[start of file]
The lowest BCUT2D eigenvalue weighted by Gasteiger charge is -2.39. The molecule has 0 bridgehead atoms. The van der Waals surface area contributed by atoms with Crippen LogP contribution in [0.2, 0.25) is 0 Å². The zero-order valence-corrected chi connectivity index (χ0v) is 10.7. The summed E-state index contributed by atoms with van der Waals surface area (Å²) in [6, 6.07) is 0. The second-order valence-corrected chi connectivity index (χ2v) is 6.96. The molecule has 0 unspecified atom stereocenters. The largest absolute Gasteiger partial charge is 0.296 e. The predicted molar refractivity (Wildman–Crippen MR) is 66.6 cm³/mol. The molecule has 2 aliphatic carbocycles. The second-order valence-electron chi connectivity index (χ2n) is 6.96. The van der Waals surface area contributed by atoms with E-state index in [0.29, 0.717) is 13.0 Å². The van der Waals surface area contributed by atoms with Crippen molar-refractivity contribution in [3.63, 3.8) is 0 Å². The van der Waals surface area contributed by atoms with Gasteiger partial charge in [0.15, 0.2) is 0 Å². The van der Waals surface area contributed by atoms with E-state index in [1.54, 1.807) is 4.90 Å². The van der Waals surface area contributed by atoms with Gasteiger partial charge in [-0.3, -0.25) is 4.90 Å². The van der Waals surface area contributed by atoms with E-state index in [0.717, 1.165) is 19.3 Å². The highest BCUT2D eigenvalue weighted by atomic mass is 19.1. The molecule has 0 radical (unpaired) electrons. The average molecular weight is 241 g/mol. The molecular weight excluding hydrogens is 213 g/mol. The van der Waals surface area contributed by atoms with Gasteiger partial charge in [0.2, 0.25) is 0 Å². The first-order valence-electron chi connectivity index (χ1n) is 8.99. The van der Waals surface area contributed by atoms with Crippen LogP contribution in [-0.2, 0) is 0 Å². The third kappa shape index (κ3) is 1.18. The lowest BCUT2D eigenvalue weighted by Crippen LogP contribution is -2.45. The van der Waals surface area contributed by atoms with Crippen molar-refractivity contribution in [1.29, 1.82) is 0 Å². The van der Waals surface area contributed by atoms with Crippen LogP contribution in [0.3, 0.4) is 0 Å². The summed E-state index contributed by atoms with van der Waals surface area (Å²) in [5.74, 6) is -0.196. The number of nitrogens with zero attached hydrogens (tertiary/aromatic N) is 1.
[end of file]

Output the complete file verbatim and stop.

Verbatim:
The lowest BCUT2D eigenvalue weighted by Gasteiger charge is -2.39. The molecule has 0 bridgehead atoms. The van der Waals surface area contributed by atoms with Crippen LogP contribution in [0.2, 0.25) is 0 Å². The zero-order valence-corrected chi connectivity index (χ0v) is 10.7. The summed E-state index contributed by atoms with van der Waals surface area (Å²) in [6, 6.07) is 0. The second-order valence-corrected chi connectivity index (χ2v) is 6.96. The molecule has 0 unspecified atom stereocenters. The largest absolute Gasteiger partial charge is 0.296 e. The predicted molar refractivity (Wildman–Crippen MR) is 66.6 cm³/mol. The molecule has 2 aliphatic carbocycles. The second-order valence-electron chi connectivity index (χ2n) is 6.96. The van der Waals surface area contributed by atoms with E-state index in [0.29, 0.717) is 13.0 Å². The van der Waals surface area contributed by atoms with Crippen molar-refractivity contribution in [3.63, 3.8) is 0 Å². The van der Waals surface area contributed by atoms with Gasteiger partial charge in [0.15, 0.2) is 0 Å². The van der Waals surface area contributed by atoms with E-state index in [1.54, 1.807) is 4.90 Å². The van der Waals surface area contributed by atoms with Gasteiger partial charge in [-0.3, -0.25) is 4.90 Å². The van der Waals surface area contributed by atoms with E-state index in [0.717, 1.165) is 19.3 Å². The highest BCUT2D eigenvalue weighted by atomic mass is 19.1. The molecule has 0 radical (unpaired) electrons. The average molecular weight is 241 g/mol. The molecular weight excluding hydrogens is 213 g/mol. The van der Waals surface area contributed by atoms with Gasteiger partial charge in [0.2, 0.25) is 0 Å². The first-order valence-electron chi connectivity index (χ1n) is 8.99. The van der Waals surface area contributed by atoms with Crippen LogP contribution in [-0.2, 0) is 0 Å². The third kappa shape index (κ3) is 1.18. The lowest BCUT2D eigenvalue weighted by Crippen LogP contribution is -2.45. The van der Waals surface area contributed by atoms with Crippen molar-refractivity contribution in [1.29, 1.82) is 0 Å². The van der Waals surface area contributed by atoms with Crippen LogP contribution in [0.3, 0.4) is 0 Å². The summed E-state index contributed by atoms with van der Waals surface area (Å²) in [5.74, 6) is -0.196. The number of nitrogens with zero attached hydrogens (tertiary/aromatic N) is 1.